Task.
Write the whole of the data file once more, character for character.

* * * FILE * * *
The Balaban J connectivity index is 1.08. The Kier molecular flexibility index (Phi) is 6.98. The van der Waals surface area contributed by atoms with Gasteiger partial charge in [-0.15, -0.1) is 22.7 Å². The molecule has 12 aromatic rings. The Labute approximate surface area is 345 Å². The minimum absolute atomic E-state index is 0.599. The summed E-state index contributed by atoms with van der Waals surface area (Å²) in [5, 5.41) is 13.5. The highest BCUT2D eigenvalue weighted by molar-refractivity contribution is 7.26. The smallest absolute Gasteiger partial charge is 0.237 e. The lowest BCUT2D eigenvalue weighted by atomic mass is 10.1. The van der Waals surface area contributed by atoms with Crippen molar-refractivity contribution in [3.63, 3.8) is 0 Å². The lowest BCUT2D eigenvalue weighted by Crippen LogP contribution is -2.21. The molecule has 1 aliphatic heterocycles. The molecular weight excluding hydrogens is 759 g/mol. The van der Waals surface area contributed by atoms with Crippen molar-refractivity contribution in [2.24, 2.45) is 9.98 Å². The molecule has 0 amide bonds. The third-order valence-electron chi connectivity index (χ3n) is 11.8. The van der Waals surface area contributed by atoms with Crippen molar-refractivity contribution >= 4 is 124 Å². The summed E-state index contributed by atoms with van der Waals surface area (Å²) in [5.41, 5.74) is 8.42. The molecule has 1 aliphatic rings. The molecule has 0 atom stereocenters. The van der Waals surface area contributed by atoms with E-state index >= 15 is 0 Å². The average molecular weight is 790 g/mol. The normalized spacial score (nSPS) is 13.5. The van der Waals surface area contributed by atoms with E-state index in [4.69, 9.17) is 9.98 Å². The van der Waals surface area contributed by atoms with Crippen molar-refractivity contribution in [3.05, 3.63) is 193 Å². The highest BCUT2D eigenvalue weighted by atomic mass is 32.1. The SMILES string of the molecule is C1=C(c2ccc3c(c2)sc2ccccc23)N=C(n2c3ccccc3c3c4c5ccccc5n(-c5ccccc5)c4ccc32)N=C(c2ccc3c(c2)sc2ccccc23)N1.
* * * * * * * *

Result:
The Balaban J connectivity index is 1.08. The Kier molecular flexibility index (Phi) is 6.98. The van der Waals surface area contributed by atoms with Gasteiger partial charge in [-0.15, -0.1) is 22.7 Å². The molecule has 12 aromatic rings. The Labute approximate surface area is 345 Å². The minimum absolute atomic E-state index is 0.599. The summed E-state index contributed by atoms with van der Waals surface area (Å²) in [5, 5.41) is 13.5. The highest BCUT2D eigenvalue weighted by molar-refractivity contribution is 7.26. The smallest absolute Gasteiger partial charge is 0.237 e. The lowest BCUT2D eigenvalue weighted by atomic mass is 10.1. The van der Waals surface area contributed by atoms with Crippen molar-refractivity contribution in [3.63, 3.8) is 0 Å². The lowest BCUT2D eigenvalue weighted by Crippen LogP contribution is -2.21. The molecule has 1 aliphatic heterocycles. The molecular weight excluding hydrogens is 759 g/mol. The van der Waals surface area contributed by atoms with Crippen molar-refractivity contribution in [2.24, 2.45) is 9.98 Å². The molecule has 0 amide bonds. The third-order valence-electron chi connectivity index (χ3n) is 11.8. The van der Waals surface area contributed by atoms with Crippen molar-refractivity contribution >= 4 is 124 Å². The summed E-state index contributed by atoms with van der Waals surface area (Å²) in [5.41, 5.74) is 8.42. The molecule has 1 aliphatic rings. The molecule has 0 atom stereocenters. The van der Waals surface area contributed by atoms with E-state index >= 15 is 0 Å². The average molecular weight is 790 g/mol. The normalized spacial score (nSPS) is 13.5. The van der Waals surface area contributed by atoms with E-state index in [4.69, 9.17) is 9.98 Å². The van der Waals surface area contributed by atoms with Crippen molar-refractivity contribution in [3.05, 3.63) is 193 Å². The highest BCUT2D eigenvalue weighted by atomic mass is 32.1. The SMILES string of the molecule is C1=C(c2ccc3c(c2)sc2ccccc23)N=C(n2c3ccccc3c3c4c5ccccc5n(-c5ccccc5)c4ccc32)N=C(c2ccc3c(c2)sc2ccccc23)N1.